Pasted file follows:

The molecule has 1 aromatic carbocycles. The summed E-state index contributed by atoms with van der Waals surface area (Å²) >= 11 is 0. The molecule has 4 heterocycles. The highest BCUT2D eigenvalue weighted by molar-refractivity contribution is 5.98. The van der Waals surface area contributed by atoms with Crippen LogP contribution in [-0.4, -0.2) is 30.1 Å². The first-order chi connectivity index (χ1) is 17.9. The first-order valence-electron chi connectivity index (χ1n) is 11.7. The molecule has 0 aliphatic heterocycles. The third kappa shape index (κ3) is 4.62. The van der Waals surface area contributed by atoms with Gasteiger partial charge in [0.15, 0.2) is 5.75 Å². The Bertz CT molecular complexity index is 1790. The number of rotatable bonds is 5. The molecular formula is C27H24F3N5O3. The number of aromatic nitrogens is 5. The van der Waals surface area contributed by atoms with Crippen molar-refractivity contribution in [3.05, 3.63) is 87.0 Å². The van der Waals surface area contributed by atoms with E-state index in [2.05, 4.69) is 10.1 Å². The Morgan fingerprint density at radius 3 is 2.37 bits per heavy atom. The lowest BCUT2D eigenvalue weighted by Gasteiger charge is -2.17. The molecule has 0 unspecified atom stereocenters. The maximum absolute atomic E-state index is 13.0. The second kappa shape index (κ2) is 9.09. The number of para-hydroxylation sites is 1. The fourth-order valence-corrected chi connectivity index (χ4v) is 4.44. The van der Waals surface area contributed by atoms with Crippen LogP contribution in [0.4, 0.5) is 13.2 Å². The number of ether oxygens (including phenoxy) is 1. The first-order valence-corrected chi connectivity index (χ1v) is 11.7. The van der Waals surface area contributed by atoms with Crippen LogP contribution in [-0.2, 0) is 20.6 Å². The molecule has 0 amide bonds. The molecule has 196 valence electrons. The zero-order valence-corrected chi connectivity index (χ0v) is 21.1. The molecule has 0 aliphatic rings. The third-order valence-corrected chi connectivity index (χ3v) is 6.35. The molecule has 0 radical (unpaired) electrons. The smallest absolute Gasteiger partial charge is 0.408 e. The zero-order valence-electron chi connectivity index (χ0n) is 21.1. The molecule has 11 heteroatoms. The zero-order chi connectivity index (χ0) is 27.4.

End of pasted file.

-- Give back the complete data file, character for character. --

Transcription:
The molecule has 1 aromatic carbocycles. The summed E-state index contributed by atoms with van der Waals surface area (Å²) >= 11 is 0. The molecule has 4 heterocycles. The highest BCUT2D eigenvalue weighted by molar-refractivity contribution is 5.98. The van der Waals surface area contributed by atoms with Crippen LogP contribution in [-0.4, -0.2) is 30.1 Å². The first-order chi connectivity index (χ1) is 17.9. The first-order valence-electron chi connectivity index (χ1n) is 11.7. The molecule has 0 aliphatic heterocycles. The third kappa shape index (κ3) is 4.62. The van der Waals surface area contributed by atoms with Gasteiger partial charge in [0.15, 0.2) is 5.75 Å². The Bertz CT molecular complexity index is 1790. The number of rotatable bonds is 5. The molecular formula is C27H24F3N5O3. The number of aromatic nitrogens is 5. The van der Waals surface area contributed by atoms with Crippen molar-refractivity contribution in [3.05, 3.63) is 87.0 Å². The van der Waals surface area contributed by atoms with E-state index in [2.05, 4.69) is 10.1 Å². The Morgan fingerprint density at radius 3 is 2.37 bits per heavy atom. The lowest BCUT2D eigenvalue weighted by Gasteiger charge is -2.17. The molecule has 0 unspecified atom stereocenters. The maximum absolute atomic E-state index is 13.0. The second kappa shape index (κ2) is 9.09. The number of para-hydroxylation sites is 1. The fourth-order valence-corrected chi connectivity index (χ4v) is 4.44. The van der Waals surface area contributed by atoms with Crippen LogP contribution in [0.4, 0.5) is 13.2 Å². The number of ether oxygens (including phenoxy) is 1. The first-order valence-corrected chi connectivity index (χ1v) is 11.7. The van der Waals surface area contributed by atoms with Crippen LogP contribution in [-0.2, 0) is 20.6 Å². The molecule has 0 amide bonds. The molecule has 196 valence electrons. The zero-order valence-corrected chi connectivity index (χ0v) is 21.1. The molecule has 0 aliphatic rings. The third-order valence-corrected chi connectivity index (χ3v) is 6.35. The molecule has 0 radical (unpaired) electrons. The smallest absolute Gasteiger partial charge is 0.408 e. The zero-order valence-electron chi connectivity index (χ0n) is 21.1. The molecule has 11 heteroatoms. The zero-order chi connectivity index (χ0) is 27.4.